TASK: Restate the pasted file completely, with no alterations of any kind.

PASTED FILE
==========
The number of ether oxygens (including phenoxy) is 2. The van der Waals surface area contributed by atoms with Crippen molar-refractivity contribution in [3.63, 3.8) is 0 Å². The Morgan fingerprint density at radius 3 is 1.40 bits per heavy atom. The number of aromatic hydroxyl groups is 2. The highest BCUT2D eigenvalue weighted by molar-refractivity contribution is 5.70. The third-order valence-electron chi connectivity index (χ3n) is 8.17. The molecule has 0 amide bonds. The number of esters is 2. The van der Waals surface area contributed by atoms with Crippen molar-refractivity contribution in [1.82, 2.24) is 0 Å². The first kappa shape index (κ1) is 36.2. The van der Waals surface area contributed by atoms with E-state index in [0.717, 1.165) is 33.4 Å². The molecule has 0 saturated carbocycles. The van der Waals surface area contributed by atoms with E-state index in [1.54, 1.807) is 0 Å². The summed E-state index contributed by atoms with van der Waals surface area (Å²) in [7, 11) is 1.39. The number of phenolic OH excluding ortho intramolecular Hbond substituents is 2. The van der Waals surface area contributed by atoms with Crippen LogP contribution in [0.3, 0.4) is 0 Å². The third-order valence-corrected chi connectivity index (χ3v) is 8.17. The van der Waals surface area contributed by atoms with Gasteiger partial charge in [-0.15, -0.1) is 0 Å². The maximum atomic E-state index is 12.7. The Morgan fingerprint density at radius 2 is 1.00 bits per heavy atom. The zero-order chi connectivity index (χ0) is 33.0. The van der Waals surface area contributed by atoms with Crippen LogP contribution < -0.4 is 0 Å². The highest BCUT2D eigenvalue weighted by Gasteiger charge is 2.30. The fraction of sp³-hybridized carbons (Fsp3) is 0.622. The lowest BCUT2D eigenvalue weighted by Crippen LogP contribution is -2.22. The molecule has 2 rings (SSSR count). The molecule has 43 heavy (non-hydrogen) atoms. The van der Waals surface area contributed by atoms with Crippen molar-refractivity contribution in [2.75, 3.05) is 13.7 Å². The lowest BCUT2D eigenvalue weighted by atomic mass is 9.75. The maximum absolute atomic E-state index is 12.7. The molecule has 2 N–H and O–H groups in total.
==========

The number of ether oxygens (including phenoxy) is 2. The van der Waals surface area contributed by atoms with Crippen molar-refractivity contribution in [3.63, 3.8) is 0 Å². The Morgan fingerprint density at radius 3 is 1.40 bits per heavy atom. The number of aromatic hydroxyl groups is 2. The highest BCUT2D eigenvalue weighted by molar-refractivity contribution is 5.70. The third-order valence-electron chi connectivity index (χ3n) is 8.17. The molecule has 0 amide bonds. The number of esters is 2. The van der Waals surface area contributed by atoms with Crippen molar-refractivity contribution in [1.82, 2.24) is 0 Å². The first kappa shape index (κ1) is 36.2. The van der Waals surface area contributed by atoms with E-state index in [0.717, 1.165) is 33.4 Å². The molecule has 0 saturated carbocycles. The van der Waals surface area contributed by atoms with E-state index in [1.54, 1.807) is 0 Å². The summed E-state index contributed by atoms with van der Waals surface area (Å²) in [7, 11) is 1.39. The number of phenolic OH excluding ortho intramolecular Hbond substituents is 2. The van der Waals surface area contributed by atoms with Crippen LogP contribution in [0.3, 0.4) is 0 Å². The third-order valence-corrected chi connectivity index (χ3v) is 8.17. The van der Waals surface area contributed by atoms with Gasteiger partial charge in [-0.15, -0.1) is 0 Å². The maximum atomic E-state index is 12.7. The Morgan fingerprint density at radius 2 is 1.00 bits per heavy atom. The zero-order chi connectivity index (χ0) is 33.0. The van der Waals surface area contributed by atoms with Crippen LogP contribution < -0.4 is 0 Å². The highest BCUT2D eigenvalue weighted by Gasteiger charge is 2.30. The fraction of sp³-hybridized carbons (Fsp3) is 0.622. The lowest BCUT2D eigenvalue weighted by Crippen LogP contribution is -2.22. The molecule has 2 rings (SSSR count). The molecule has 43 heavy (non-hydrogen) atoms. The van der Waals surface area contributed by atoms with Crippen molar-refractivity contribution in [2.75, 3.05) is 13.7 Å². The lowest BCUT2D eigenvalue weighted by atomic mass is 9.75. The maximum absolute atomic E-state index is 12.7. The molecule has 2 N–H and O–H groups in total.